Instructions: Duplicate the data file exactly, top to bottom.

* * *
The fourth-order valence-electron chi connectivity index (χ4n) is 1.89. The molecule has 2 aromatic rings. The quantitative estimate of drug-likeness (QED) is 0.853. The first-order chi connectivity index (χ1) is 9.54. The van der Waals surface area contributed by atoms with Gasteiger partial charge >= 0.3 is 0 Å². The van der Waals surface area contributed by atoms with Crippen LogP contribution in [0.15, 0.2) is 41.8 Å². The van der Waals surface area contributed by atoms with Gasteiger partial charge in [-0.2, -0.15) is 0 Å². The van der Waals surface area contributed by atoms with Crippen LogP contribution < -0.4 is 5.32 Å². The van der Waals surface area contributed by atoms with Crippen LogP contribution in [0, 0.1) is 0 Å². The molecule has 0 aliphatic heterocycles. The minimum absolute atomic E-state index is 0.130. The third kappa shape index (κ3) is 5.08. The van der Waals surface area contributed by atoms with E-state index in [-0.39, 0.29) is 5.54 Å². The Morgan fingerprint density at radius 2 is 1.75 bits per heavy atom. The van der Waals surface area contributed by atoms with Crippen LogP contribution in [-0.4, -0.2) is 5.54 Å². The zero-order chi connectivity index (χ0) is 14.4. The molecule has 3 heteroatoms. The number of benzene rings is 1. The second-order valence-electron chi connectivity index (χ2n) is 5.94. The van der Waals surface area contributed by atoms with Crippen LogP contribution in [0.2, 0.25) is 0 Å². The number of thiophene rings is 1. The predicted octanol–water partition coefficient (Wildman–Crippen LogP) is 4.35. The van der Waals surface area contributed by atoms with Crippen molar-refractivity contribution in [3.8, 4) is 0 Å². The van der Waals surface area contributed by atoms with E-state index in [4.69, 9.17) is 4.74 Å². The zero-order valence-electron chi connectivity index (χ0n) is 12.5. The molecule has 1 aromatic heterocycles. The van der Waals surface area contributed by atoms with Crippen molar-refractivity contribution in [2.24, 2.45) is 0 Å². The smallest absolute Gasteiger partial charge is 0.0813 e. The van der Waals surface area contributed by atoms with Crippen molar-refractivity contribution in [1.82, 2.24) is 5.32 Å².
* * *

The fourth-order valence-electron chi connectivity index (χ4n) is 1.89. The molecule has 2 aromatic rings. The quantitative estimate of drug-likeness (QED) is 0.853. The first-order chi connectivity index (χ1) is 9.54. The van der Waals surface area contributed by atoms with Gasteiger partial charge >= 0.3 is 0 Å². The van der Waals surface area contributed by atoms with Crippen LogP contribution in [0.15, 0.2) is 41.8 Å². The van der Waals surface area contributed by atoms with Gasteiger partial charge in [-0.2, -0.15) is 0 Å². The van der Waals surface area contributed by atoms with Crippen LogP contribution < -0.4 is 5.32 Å². The van der Waals surface area contributed by atoms with Crippen LogP contribution in [0, 0.1) is 0 Å². The molecule has 0 aliphatic heterocycles. The minimum absolute atomic E-state index is 0.130. The third kappa shape index (κ3) is 5.08. The van der Waals surface area contributed by atoms with E-state index in [-0.39, 0.29) is 5.54 Å². The Morgan fingerprint density at radius 2 is 1.75 bits per heavy atom. The van der Waals surface area contributed by atoms with Crippen LogP contribution in [-0.4, -0.2) is 5.54 Å². The zero-order chi connectivity index (χ0) is 14.4. The molecule has 3 heteroatoms. The number of benzene rings is 1. The second-order valence-electron chi connectivity index (χ2n) is 5.94. The van der Waals surface area contributed by atoms with Crippen LogP contribution in [0.2, 0.25) is 0 Å². The number of thiophene rings is 1. The predicted octanol–water partition coefficient (Wildman–Crippen LogP) is 4.35. The van der Waals surface area contributed by atoms with Crippen molar-refractivity contribution in [3.8, 4) is 0 Å². The van der Waals surface area contributed by atoms with E-state index in [4.69, 9.17) is 4.74 Å². The zero-order valence-electron chi connectivity index (χ0n) is 12.5. The molecule has 1 aromatic heterocycles. The van der Waals surface area contributed by atoms with Crippen molar-refractivity contribution in [2.24, 2.45) is 0 Å². The smallest absolute Gasteiger partial charge is 0.0813 e. The van der Waals surface area contributed by atoms with Crippen molar-refractivity contribution in [1.82, 2.24) is 5.32 Å².